1. Top of page
  2. Abstract
  3. Materials and methods
  4. Results
  5. Discussion
  6. Acknowledgements
  7. References

We have compiled a list of 54 genes that exhibit predominant expression in the striatum (Table 1). We designated these genes as ‘striatal enriched’ as they exhibit predominant expression in the striatum and related areas (nucleus accumbens, olfactory tubercle and islands of Calleja), with some genes being expressed at lower levels in additional regions (usually cortex, hippocampus or thalamus). These represent sequences previously published from our laboratory, genes previously described in the literature and unpublished sequences we recently identified in a mouse brain anatomy (MBA) expression study using the method TOGA® (Sutcliffe et al. 2000) (Table 1).

Table 1.  Compiled list of striatal-enriched genes and expression fold-ratios in R6/1 Huntington's disease transgenic mice
Gene descriptionAccession no.Striatum referenceFold-changeFold-change
10 weeksp-value6 monthsp-value
  1. Expression fold-changes are shown with negative values representing decreases in expression in HD mice relative to wild-type.

  2. Accession numbers show Reference Sequence Collection IDs, when available. MBA clones refer to ‘mouse brain anatomy’. A, Absent call; or NP, not present on Affymetrix array. p-values are shown for significant differences < 0.05.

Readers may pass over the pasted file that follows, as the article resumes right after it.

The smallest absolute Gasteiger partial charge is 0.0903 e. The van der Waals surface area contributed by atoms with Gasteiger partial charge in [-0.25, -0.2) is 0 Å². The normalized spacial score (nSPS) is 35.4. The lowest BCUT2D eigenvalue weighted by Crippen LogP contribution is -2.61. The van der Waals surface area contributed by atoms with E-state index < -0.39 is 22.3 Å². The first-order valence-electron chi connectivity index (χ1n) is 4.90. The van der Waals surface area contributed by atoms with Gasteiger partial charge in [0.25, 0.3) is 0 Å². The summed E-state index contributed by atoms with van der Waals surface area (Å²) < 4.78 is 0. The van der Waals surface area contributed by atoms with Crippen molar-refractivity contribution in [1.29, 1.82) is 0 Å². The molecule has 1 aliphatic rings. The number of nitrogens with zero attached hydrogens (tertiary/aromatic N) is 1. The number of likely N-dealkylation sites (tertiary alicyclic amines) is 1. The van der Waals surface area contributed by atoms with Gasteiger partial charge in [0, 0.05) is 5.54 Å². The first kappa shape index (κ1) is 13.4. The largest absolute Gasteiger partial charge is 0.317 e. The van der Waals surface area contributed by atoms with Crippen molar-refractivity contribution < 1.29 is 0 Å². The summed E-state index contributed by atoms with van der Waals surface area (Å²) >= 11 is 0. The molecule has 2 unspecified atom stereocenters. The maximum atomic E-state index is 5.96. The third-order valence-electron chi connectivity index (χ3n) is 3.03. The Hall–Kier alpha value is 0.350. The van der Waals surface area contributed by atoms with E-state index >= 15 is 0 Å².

5-HT4 receptorNM_008313Ullmer et al. 1996AA  
5-HT6 receptorNM_021358Ruat et al. 1993−1.471.45
Actinin, alpha 2NM_033268Dunah et al. 2000−1.55−3.034.50E-05
ARPP-16/19NM_021548Girault et al. 1990−1.690.005−3.111.60E-05
ARPP-21NM_033264Hemmings and Greengard 1989−1.24−1.960.0006
Adenylate cyclase type VXM_156060Glatt and Snyder 1993−1.400.001−2.645.50E-05
Adenosine A2 receptorNM_009630Svenningsson et al. 1997−1.640.003−3.558.80E-05
B-cell RAG ass'd proteinNM_029935Unpublished1.05−1.67
BTE binding proteinNM_010638Usui et al. 19941.35−1.540.0044
CalDAG GEFNM_011242Kawasaki et al. 1998−1.560.001−4.631.10E-06
Copine VNM_153166Unpublished1.13−1.520.04
Dopamine D1 receptorNM_010076Fremeau et al. 1991−1.500.007−3.015.10E-05
Dopamine D2 receptorNM_010077Meador-Woodruff et al. 1989−1.490.008−3.420.0001
Dopamine D3 receptorNM_007877Stanwood et al. 1997AA  
DARPP-32NM_144828Ouimet et al. 1984−1.470.002−2.723.70E-05
Delta opioid receptorNM_013622Le Moine et al. 1994−1.39−1.19
Diacylglycerol kinaseNM_019505Goto and Kondo 19991.291.22